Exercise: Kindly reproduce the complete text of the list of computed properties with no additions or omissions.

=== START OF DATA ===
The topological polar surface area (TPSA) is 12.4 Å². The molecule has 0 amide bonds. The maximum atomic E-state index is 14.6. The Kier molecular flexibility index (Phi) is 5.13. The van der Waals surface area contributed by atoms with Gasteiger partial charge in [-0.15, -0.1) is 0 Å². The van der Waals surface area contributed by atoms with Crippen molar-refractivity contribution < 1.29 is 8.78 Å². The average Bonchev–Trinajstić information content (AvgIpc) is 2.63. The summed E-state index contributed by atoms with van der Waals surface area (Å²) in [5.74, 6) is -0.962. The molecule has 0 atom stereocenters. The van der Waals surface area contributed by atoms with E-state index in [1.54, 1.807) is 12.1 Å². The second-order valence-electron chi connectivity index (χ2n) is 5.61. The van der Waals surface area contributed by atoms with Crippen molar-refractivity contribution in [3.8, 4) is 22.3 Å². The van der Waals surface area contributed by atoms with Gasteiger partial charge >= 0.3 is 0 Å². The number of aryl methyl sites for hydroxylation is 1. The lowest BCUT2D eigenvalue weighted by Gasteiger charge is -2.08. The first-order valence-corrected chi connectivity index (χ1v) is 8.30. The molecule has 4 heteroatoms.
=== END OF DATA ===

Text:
The topological polar surface area (TPSA) is 12.4 Å². The molecule has 0 amide bonds. The maximum atomic E-state index is 14.6. The Kier molecular flexibility index (Phi) is 5.13. The van der Waals surface area contributed by atoms with Gasteiger partial charge in [-0.15, -0.1) is 0 Å². The van der Waals surface area contributed by atoms with Crippen molar-refractivity contribution < 1.29 is 8.78 Å². The average Bonchev–Trinajstić information content (AvgIpc) is 2.63. The summed E-state index contributed by atoms with van der Waals surface area (Å²) in [5.74, 6) is -0.962. The molecule has 0 atom stereocenters. The van der Waals surface area contributed by atoms with E-state index in [1.54, 1.807) is 12.1 Å². The second-order valence-electron chi connectivity index (χ2n) is 5.61. The van der Waals surface area contributed by atoms with Crippen molar-refractivity contribution in [3.8, 4) is 22.3 Å². The van der Waals surface area contributed by atoms with Gasteiger partial charge >= 0.3 is 0 Å². The number of aryl methyl sites for hydroxylation is 1. The lowest BCUT2D eigenvalue weighted by Gasteiger charge is -2.08. The first-order valence-corrected chi connectivity index (χ1v) is 8.30. The molecule has 4 heteroatoms.